Sir Arthur at the millennium


He wrote the book on it, you might say. And at age 81, the great science fiction writer is still looking forward to 2001.

October 03, 1999|By Gary Dorsey | Gary Dorsey,Sun Staff

Sir Arthur C. Clarke may be the only science fiction author ever knighted, but in Baltimore last week, he was stealing in and out of town like a mere commoner. "Did you ever see my advice to the Colonials on how they should behave in my presence?" he says to his biographer, Neil McAleer, a Catonsville writer arranging a Sunday afternoon escapade to the Power Plant. "My secretary has written something to this effect: `As the natives of the North American Colonies may be unaware of the correct protocol, Sir Arthur has graciously issued the following instructions ...' "

At 81, the man who drew the first technical blueprint that created a global village, who wrote "2001: A Space Odyssey" and who has become probably the most famous living science fiction writer on the planet, now needs a wheelchair. His feet are numb; his back is killing him.

Yet there he lay last Sunday, laughing, stretched out fully clothed on a queen-sized bed on the eighth floor of the Renaissance Harborplace Hotel, as chipper as a bantering schoolboy, feigning royalty.

Well, not exactly feigning.

"Then it ends something like, 'After removing shoes and standing in a suitably submissive posture, one may complete the act without a bow or a curtsy, and rather than departing by walking backwards, a normal sidestep will be quite satisfactory.'

"Now don't repeat that," he says, wagging a finger. "Some lunatic will take it seriously."

A revitalized life

Clarke had not left his home in Sri Lanka for six years. Only recently he decided to make the trip to Baltimore to see the neuroscientist who, he says, saved his life, Dr. Dan Drachman of the Johns Hopkins School of Medicine.

In 1988, Drachman heard through intermediaries that the famous author, who had been told he had ALS, Lou Gehrig's disease, needed help.

He offered to see Clarke, and after talking to him directly and at length about his medical history, Drachman rediagnosed the illness as post-polio syndrome. Appropriate treatment brought him back to health.

"I didn't save his life, physically," Drachman said recently. "But mentally, I did. He was very gloomy when I first saw him."

Drachman proudly recalls the moment of good news and Clarke's immediate response: "Thank goodness, now I have a good chance of living until 2001!"

The date has been very much on his mind ever since.

"There are so many people I want to see," he tells McAleer as he flips furiously through a black briefcase stuffed with papers. "Look, this came out recently in the London Express."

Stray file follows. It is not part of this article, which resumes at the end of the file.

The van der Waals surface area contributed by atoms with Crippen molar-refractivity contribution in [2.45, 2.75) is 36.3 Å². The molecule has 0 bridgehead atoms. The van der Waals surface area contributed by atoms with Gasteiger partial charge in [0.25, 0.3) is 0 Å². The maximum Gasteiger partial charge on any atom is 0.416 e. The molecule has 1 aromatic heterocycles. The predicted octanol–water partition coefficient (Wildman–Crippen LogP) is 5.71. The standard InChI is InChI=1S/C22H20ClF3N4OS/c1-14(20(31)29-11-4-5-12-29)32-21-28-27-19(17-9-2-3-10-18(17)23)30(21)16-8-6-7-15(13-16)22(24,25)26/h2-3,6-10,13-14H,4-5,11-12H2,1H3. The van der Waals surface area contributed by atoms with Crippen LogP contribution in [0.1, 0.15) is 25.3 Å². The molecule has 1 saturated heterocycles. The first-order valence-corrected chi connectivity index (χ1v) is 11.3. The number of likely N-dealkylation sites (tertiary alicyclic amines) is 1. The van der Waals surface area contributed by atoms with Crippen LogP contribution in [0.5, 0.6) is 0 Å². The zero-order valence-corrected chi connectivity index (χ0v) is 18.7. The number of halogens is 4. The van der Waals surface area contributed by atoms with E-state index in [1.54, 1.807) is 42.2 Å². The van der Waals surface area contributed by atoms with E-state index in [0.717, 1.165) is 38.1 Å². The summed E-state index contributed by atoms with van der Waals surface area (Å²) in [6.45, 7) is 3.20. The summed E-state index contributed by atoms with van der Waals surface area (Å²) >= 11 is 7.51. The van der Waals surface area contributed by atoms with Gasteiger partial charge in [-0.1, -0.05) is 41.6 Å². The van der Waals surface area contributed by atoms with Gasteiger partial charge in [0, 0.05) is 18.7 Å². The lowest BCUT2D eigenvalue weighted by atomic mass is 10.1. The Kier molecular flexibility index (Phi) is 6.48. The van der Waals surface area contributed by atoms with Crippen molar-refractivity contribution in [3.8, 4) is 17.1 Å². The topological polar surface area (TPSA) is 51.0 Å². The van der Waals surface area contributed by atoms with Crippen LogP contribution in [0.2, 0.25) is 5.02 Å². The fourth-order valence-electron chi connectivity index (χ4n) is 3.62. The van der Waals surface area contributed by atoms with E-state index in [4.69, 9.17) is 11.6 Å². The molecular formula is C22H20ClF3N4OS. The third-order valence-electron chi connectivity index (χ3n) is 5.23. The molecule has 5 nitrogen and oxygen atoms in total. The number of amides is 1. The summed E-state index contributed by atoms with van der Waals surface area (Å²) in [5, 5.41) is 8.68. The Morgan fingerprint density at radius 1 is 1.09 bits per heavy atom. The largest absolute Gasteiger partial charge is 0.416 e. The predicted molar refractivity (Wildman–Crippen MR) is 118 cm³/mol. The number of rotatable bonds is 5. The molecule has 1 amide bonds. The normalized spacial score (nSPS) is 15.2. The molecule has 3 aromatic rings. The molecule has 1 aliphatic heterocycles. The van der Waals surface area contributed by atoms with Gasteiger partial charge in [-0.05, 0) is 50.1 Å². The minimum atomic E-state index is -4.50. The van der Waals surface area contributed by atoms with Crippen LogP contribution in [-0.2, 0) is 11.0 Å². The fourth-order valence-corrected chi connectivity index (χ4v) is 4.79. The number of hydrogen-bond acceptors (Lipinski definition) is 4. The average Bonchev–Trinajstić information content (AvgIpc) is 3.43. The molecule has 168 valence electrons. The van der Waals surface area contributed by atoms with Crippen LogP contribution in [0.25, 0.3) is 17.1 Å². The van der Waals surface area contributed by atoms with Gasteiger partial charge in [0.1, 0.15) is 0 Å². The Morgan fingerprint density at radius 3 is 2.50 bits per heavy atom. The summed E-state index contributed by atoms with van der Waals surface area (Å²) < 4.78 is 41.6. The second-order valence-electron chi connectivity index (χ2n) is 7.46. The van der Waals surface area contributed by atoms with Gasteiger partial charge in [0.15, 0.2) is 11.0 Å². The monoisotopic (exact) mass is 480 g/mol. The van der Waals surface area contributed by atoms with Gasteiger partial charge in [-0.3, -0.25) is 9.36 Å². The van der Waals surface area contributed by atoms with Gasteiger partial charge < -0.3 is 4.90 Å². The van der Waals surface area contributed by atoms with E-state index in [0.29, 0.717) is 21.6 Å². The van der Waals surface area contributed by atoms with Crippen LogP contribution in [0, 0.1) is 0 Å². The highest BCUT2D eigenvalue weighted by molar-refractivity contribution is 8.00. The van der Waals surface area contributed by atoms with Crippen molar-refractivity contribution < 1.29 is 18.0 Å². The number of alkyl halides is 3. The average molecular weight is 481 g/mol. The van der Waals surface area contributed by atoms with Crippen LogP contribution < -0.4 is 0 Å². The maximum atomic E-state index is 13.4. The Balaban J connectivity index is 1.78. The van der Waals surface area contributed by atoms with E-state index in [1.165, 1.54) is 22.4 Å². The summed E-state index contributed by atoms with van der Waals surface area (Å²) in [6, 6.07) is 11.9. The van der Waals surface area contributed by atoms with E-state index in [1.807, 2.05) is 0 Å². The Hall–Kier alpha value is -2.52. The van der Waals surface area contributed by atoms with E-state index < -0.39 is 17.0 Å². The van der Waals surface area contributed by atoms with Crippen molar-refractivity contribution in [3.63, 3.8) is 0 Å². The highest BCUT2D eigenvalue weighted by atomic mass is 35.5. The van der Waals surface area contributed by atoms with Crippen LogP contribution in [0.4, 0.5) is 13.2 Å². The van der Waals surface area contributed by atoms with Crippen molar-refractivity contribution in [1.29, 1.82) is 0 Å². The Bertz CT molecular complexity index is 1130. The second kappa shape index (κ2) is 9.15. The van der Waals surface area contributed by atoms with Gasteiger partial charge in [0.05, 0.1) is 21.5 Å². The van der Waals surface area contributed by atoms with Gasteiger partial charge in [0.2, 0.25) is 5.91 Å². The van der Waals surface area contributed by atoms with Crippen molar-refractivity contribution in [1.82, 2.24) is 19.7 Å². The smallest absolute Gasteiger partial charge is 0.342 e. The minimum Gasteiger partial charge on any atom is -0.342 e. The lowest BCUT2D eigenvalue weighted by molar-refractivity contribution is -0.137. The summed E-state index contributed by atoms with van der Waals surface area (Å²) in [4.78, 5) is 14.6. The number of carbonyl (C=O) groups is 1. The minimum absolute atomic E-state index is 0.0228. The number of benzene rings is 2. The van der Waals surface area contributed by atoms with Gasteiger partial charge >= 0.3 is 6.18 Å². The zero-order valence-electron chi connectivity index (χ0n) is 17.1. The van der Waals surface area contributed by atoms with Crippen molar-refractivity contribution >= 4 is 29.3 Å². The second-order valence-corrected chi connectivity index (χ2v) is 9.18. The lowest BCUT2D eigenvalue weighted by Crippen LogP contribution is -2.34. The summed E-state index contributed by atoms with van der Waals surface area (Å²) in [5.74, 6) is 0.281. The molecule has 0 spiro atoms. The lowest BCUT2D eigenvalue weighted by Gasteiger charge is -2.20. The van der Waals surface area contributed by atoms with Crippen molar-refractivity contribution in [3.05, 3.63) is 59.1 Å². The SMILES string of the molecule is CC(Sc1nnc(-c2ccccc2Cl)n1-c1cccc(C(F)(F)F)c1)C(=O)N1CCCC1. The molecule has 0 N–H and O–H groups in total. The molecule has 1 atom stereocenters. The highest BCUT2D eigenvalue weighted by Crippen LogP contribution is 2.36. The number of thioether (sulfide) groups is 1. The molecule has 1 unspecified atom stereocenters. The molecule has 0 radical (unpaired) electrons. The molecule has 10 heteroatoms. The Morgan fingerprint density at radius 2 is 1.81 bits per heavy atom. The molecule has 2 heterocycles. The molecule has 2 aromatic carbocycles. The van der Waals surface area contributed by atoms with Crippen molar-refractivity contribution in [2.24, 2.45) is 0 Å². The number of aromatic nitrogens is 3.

"Oh! Sir Arthur's predictions for the new millennium!" McAleer crows.

"Extrapolations," Clarke corrects. "I never predict anything except sunrise tomorrow. And the other thing I'm very pleased with is ... dear, oh dear, oh dear ... Here! This very nice write-up in the London Times last week. And, here, I'm on two opposite pages of the New York Times today. Independently!"

The last in a rapid string of nonfiction compilations, new novels and essays is this gleaming, black deluxe hardcover reissue of "2001," which he has discovered handsomely advertised in the New York Times Book Review. On the opposite page, he has spotted his blurb for a new biography of Carl Sagan.

"It's a beautiful edition -- you've not seen it!" Clarke says, agog that his biographer is a step behind. "It's got a new introduction I've written since Stanley's [Kubrick] death. Now here's a good photograph."

He pulls from the briefcase photographs taken during his stop in London.

"Do you know who that is?"

The photograph shows David Frost smiling next to Clarke, marking their appearance at a museum exhibition of photographs called "The Centurions."

"Where are those Intelsat pictures?"

One of his two assistants from Sri Lanka digs up another stack shot in Washington and another from a reception at the Arthur C. Clarke Space Building in Massachusetts. There he was standing alongside John McLucas, former secretary of the Air Force.

Meanwhile, he's grabbed another file and plucked out a letter from the Dalai Lama, followed quickly by another from filmmaker George Lucas -- two of his many correspondents.

The range of associations seems incredible, reflecting the equally profound impact of his life on engineering and the arts.

During and immediately after World War II, Clarke spelled out the plausibility of space travel and global communications with satellites. With a stunning leap of imagination strongly rooted in physics and scientific principles, he forever influenced the dynamics of politics and culture throughout the world.

Today the geosynchronous orbit 22,300 miles away from the Earth, where satellites broadcast and twirl, is known as the Clarke Orbit.

But to Clarke, at this moment, it is the fiction that matters.

"I'm going to get all my non-ephemeral work published," he tells McAleer.

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